There are many people who swear by cruises as the best possible vacation experience, and most of the people on board were multiple cruisers. Prior to the cruise I wasn't really sure how I would enjoy staying on a boat (sorry, a ship) for that long, but I've been won over. The ship has everything you could possibly want from a vacation resort, and what you don't find on the ship you'll get at the shore stops. There's nightly entertainment, planned activities all day, and plenty of facilities to use at your leisure. You never go hungry, and your room is always clean - with a chocolate on your pillow every night. And if, like me, you're not much of a drinker, it's really quite affordable. But if you need to wet your whistle to get prepped for those karaoke contests, be prepared to be sobered by the bill.

There was one part of the experience that left me uneasy. Maybe I'm overly modest about such things, but I didn't feel totally comfortable with the high level of service I received. This is a crazy thing to say, seeing how this kind of service is what draws people back to cruise ships time and time again - and what they are paying for. Perhaps the greatest appeal of cruising is that people who aren't particularly wealthy can afford to experience luxury and pampering. But I'm not a limousine liberal by nature, and the class separation between myself and the people serving me made me feel uncomfortable. I don't envision myself living in an "Upstairs, Downstairs" world, but that is, essentially, the cruise ship experience. For a lot of the people who work on cruise ships it's a tough life, living in the bowels of the vessel and working for months without a day off. As Nellie McKay put it, "I don't think Fritz Lang was a fantasist. Metropolis exists." Don't get me wrong - I realize that it's a choice, and that many of them are able to make a decent living over time, and a better living than working elsewhere. But I'd be lying if I told you I'm comfortable being treated like a master and being called sir all the time. Having said that, it's very easy to get spoiled by the service and the decadence. Fortunately, having only been on one cruise I haven't been spoiled by expectations.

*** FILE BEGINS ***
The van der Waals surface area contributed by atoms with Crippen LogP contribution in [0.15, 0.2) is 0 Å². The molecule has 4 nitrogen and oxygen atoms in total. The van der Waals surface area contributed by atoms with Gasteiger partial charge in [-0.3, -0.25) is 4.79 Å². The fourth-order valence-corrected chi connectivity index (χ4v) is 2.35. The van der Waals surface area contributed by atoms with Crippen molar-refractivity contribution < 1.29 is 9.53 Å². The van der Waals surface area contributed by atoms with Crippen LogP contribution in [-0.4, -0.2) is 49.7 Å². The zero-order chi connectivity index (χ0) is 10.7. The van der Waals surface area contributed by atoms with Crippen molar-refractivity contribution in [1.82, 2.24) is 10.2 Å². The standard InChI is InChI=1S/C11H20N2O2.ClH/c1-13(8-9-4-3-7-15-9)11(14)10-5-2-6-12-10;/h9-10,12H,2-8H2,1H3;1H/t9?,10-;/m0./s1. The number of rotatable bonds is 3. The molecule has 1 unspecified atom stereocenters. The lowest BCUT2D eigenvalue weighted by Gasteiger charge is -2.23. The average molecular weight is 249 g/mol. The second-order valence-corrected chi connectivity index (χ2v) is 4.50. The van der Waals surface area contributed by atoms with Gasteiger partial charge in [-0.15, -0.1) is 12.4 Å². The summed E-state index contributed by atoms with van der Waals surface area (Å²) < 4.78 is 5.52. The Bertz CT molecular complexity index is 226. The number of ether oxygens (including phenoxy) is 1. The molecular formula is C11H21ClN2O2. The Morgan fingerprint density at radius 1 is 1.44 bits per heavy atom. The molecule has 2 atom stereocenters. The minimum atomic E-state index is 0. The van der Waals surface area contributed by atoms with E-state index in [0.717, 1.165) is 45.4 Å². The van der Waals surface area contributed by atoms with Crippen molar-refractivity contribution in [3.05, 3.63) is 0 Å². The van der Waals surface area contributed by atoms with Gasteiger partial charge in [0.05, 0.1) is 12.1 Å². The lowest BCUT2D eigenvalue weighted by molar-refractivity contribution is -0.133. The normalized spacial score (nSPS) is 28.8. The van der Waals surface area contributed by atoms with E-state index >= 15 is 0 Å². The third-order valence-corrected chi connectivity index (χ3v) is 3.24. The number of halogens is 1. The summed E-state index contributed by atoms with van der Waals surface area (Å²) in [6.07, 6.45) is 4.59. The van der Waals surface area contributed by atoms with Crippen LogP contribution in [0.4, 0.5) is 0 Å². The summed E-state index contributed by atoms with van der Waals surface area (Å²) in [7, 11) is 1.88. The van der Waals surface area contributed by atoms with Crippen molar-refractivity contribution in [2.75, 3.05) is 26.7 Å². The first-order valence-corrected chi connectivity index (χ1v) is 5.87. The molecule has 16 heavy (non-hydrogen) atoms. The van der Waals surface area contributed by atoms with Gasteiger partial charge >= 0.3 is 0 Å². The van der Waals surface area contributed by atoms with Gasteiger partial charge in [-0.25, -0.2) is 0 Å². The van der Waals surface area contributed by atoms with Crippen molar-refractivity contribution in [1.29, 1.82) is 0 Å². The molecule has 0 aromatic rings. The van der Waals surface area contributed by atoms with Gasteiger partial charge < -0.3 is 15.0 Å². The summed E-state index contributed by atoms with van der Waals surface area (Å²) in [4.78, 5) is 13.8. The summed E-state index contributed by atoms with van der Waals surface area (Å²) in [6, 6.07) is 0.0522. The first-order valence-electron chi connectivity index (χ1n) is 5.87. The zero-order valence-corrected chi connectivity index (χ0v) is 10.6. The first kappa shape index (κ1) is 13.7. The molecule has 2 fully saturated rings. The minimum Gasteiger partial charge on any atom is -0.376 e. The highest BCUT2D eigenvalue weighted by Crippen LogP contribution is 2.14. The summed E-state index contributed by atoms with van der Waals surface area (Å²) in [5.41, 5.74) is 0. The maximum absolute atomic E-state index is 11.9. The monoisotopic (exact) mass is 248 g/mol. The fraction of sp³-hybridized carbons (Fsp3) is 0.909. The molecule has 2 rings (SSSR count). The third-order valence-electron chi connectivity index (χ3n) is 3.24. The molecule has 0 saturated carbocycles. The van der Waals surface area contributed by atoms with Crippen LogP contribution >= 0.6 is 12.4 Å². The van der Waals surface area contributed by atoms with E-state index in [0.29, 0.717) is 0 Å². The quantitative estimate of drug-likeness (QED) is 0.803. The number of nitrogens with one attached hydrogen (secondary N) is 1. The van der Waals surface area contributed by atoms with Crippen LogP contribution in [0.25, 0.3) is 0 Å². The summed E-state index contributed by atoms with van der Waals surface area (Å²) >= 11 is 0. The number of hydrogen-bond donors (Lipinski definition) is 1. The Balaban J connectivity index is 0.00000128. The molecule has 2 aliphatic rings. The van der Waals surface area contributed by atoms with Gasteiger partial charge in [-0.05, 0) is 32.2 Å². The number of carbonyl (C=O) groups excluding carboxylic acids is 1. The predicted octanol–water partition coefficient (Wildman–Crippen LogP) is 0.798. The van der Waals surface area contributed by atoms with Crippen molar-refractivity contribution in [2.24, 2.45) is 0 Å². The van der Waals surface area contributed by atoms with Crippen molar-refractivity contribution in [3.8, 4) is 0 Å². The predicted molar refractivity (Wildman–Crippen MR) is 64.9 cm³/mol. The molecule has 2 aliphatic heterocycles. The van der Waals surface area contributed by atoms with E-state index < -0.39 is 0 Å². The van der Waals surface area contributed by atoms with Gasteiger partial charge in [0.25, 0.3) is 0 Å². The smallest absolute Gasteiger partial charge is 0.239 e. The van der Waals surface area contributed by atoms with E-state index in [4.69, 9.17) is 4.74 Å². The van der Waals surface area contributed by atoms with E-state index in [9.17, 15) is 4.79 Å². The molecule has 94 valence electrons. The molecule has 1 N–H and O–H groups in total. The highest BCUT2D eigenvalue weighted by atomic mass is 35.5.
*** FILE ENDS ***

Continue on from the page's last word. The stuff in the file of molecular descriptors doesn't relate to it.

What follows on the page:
Now my vacation is over, and it's back to work. And winter. And a diet. And an election tomorrow. You didn't think I'd be able to get through this post with bringing up the e-word, did you?

Tuesday, January 10, 2006

A Sinking Ship

Tonight was a historical event in Canada. It was likely the last time we will have seen Paul Martin on national TV as Prime Minister, save for his concession speech on the 23rd. Tonight was the last debate, and the mighty PMPM went out like a lamb. To be fair, he performed about as well as could be expected, but his body language said it all. It was quite apparent that the balloon was leaking. (No reference to CPC ads intended.) He was also talking about what Stephen Harper "will" do as PM, rather than "might". It was a non-concession concession. In the post-debate media scrum, Harper was relaxed and smirking like the cat who swallowed the canary. The fat lady is done with her rehearsals. It will be a Conservative majority government, and probably by a fair margin. I know that thirteen days is an eternity in politics, but if I were to give odds on this right now I wouldn't get any takers.